Conference speakers call climate change a social issue

Representatives of MN350, whose mission is to create a climate movement in MN through grassroots organizing and grass roots action, spoke at the Global Social Responsibility Conference recently. Patti O’Keefe and Andy Pearson both spoke at the seminar about climate change in Minnesota and the development of the movement. O’Keefe focused primarily on divestment work while Pearson works to try and stop the tar sands pipeline from being developed. The organization tries to accomplish these goals primarily by getting citizens involved in the process.

“Most of the big changes that have ever happened in our history have come along with social movements. You don’t think about civil rights without the Civil Rights movement. You don’t think about women’s suffrage without that movement,” Pearson said.

Pearson started off the seminar by giving a summary of the climate’s current condition and explaining the reason behind the name.

“The 350 in the name represents the level of carbon dioxide in the atmosphere in terms of parts per million that is the safe level that we have to get back down to in order to keep the Earth stable and consistent,” Pearson said. “These numbers are based on a very famous paper by James Hansen from NASA, probably the top climate scientist that’s ever been. We are now at 400 ppm, so we need to get back down to 350,” Pearson said.

Pearson went on to explain that pre-industrial civilization was about 280 ppm, and that the Earth has seen an incredible percentage increase since then.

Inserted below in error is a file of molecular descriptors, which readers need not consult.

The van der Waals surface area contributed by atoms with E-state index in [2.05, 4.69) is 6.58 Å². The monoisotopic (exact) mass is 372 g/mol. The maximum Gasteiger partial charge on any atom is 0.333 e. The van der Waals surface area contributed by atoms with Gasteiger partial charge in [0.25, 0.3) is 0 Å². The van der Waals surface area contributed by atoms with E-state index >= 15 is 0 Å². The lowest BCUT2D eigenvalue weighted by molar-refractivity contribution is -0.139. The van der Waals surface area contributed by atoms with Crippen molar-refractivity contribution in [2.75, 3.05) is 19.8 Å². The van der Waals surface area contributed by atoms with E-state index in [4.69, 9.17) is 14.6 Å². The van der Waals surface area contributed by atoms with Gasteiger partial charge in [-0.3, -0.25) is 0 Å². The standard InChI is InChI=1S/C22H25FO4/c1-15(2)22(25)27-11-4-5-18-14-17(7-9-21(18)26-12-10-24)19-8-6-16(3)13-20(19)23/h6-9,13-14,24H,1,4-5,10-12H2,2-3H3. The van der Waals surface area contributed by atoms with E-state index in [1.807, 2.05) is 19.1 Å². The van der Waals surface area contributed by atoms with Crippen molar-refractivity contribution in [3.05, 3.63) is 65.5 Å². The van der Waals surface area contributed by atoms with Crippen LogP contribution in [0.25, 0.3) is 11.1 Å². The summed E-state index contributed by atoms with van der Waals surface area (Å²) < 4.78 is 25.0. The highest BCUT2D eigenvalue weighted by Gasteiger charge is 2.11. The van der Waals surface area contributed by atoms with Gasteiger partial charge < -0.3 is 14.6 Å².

MN350 focuses on fighting fossil fuel industries because they see greater regulations on the industry as one of the best ways to reverse climate change.

“The fossil fuel industry is currently the leading cause of climate change globally,” O’Keefe said. The presenters shared a clip from the movie “Do the Math” by Bill McKibben, the organization’s founder, who summed up the current state of the climate in three numbers.

The first number is 2 degrees Celsius, which stands for the temperature many scientists agree it is safe for the Earth’s temperature to rise to. The second number is 565 gigatons, which many scientists agree is the most amount of carbon that can be released into the atmosphere without causing the Earth’s temperature to rise above 2 degrees Celsius. The third number is 2795 gigatons, which is the amount of oil reserves estimated to be currently in the ground available for extraction. McKibben explained that at a rate of 30 billion tons a year and at an annual increase of 3 percent per year, we will reach the 565 gigaton limit in 15 years.

O’Keefe and Pearson focused much of the rest of their presentation on how climate change can cause and exacerbate social issues. O’Keefe shared some statistics found by the World Health Organization.

“250,000 additional deaths per year are estimated between the years 2030-2050 from malnutrition, malaria, heat stress, extreme weather events as a result of climate change,” O’Keefe said. “Areas with weak infrastructure in developing countries are those that will be least able to cope and prepare for climate change which makes this inherently a justice issue.”

O’Keefe and Pearson explained that the issues caused by climate change could be a cause for political unrest in the future.

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